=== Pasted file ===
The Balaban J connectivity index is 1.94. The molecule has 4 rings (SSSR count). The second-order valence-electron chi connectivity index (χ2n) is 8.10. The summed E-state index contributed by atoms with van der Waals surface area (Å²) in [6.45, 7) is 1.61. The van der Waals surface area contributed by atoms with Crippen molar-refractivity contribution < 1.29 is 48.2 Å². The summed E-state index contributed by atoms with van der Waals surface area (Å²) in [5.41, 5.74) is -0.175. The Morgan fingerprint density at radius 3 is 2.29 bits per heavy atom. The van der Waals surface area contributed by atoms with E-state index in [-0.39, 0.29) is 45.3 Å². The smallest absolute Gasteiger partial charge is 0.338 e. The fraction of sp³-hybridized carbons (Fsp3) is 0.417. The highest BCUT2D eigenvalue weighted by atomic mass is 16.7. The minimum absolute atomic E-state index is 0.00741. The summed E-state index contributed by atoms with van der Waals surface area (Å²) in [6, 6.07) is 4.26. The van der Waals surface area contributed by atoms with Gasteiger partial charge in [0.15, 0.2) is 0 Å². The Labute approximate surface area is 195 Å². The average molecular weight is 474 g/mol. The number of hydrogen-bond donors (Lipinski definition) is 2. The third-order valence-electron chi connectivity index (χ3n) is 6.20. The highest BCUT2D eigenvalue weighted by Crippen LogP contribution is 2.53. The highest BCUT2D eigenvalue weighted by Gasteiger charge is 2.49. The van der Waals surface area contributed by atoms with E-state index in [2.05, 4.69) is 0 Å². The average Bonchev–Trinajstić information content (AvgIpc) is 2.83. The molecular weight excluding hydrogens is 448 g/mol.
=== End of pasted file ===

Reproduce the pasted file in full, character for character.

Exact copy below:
The Balaban J connectivity index is 1.94. The molecule has 4 rings (SSSR count). The second-order valence-electron chi connectivity index (χ2n) is 8.10. The summed E-state index contributed by atoms with van der Waals surface area (Å²) in [6.45, 7) is 1.61. The van der Waals surface area contributed by atoms with Crippen molar-refractivity contribution < 1.29 is 48.2 Å². The summed E-state index contributed by atoms with van der Waals surface area (Å²) in [5.41, 5.74) is -0.175. The Morgan fingerprint density at radius 3 is 2.29 bits per heavy atom. The van der Waals surface area contributed by atoms with E-state index in [-0.39, 0.29) is 45.3 Å². The smallest absolute Gasteiger partial charge is 0.338 e. The fraction of sp³-hybridized carbons (Fsp3) is 0.417. The highest BCUT2D eigenvalue weighted by atomic mass is 16.7. The minimum absolute atomic E-state index is 0.00741. The summed E-state index contributed by atoms with van der Waals surface area (Å²) in [6, 6.07) is 4.26. The van der Waals surface area contributed by atoms with Gasteiger partial charge in [0.15, 0.2) is 0 Å². The Labute approximate surface area is 195 Å². The average molecular weight is 474 g/mol. The number of hydrogen-bond donors (Lipinski definition) is 2. The third-order valence-electron chi connectivity index (χ3n) is 6.20. The highest BCUT2D eigenvalue weighted by Crippen LogP contribution is 2.53. The highest BCUT2D eigenvalue weighted by Gasteiger charge is 2.49. The van der Waals surface area contributed by atoms with E-state index in [2.05, 4.69) is 0 Å². The average Bonchev–Trinajstić information content (AvgIpc) is 2.83. The molecular weight excluding hydrogens is 448 g/mol.